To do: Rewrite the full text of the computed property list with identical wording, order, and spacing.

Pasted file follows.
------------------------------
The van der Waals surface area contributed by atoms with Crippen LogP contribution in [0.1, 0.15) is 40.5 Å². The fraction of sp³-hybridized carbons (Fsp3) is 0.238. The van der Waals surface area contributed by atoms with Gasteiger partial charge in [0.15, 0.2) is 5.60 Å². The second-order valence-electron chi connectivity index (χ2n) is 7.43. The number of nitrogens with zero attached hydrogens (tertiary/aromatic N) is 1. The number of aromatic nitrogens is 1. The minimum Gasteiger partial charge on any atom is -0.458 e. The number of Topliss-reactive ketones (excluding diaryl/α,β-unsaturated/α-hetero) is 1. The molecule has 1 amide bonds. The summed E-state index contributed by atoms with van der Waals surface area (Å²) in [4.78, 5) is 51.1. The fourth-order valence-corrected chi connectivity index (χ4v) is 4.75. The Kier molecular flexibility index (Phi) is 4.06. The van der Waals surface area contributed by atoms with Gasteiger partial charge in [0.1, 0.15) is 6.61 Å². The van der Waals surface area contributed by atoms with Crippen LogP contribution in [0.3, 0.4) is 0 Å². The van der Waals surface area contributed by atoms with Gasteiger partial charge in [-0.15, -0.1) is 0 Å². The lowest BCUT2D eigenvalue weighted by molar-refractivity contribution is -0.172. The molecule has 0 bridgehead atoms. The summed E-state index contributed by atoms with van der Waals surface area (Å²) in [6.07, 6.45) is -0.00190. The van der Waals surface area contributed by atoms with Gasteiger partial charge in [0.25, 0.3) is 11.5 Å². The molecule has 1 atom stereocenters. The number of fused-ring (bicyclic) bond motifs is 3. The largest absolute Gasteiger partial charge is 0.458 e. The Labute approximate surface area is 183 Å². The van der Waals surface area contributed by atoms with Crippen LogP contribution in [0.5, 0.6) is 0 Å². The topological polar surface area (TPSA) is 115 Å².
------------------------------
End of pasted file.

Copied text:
The van der Waals surface area contributed by atoms with Crippen LogP contribution in [0.1, 0.15) is 40.5 Å². The fraction of sp³-hybridized carbons (Fsp3) is 0.238. The van der Waals surface area contributed by atoms with Gasteiger partial charge in [0.15, 0.2) is 5.60 Å². The second-order valence-electron chi connectivity index (χ2n) is 7.43. The number of nitrogens with zero attached hydrogens (tertiary/aromatic N) is 1. The number of aromatic nitrogens is 1. The minimum Gasteiger partial charge on any atom is -0.458 e. The number of Topliss-reactive ketones (excluding diaryl/α,β-unsaturated/α-hetero) is 1. The molecule has 1 amide bonds. The summed E-state index contributed by atoms with van der Waals surface area (Å²) in [4.78, 5) is 51.1. The fourth-order valence-corrected chi connectivity index (χ4v) is 4.75. The Kier molecular flexibility index (Phi) is 4.06. The van der Waals surface area contributed by atoms with Gasteiger partial charge in [0.1, 0.15) is 6.61 Å². The van der Waals surface area contributed by atoms with Crippen LogP contribution in [0.3, 0.4) is 0 Å². The van der Waals surface area contributed by atoms with Gasteiger partial charge in [-0.15, -0.1) is 0 Å². The lowest BCUT2D eigenvalue weighted by molar-refractivity contribution is -0.172. The molecule has 0 bridgehead atoms. The summed E-state index contributed by atoms with van der Waals surface area (Å²) in [6.07, 6.45) is -0.00190. The van der Waals surface area contributed by atoms with Gasteiger partial charge in [0.25, 0.3) is 11.5 Å². The molecule has 1 atom stereocenters. The number of fused-ring (bicyclic) bond motifs is 3. The largest absolute Gasteiger partial charge is 0.458 e. The Labute approximate surface area is 183 Å². The van der Waals surface area contributed by atoms with Crippen LogP contribution in [0.5, 0.6) is 0 Å². The topological polar surface area (TPSA) is 115 Å².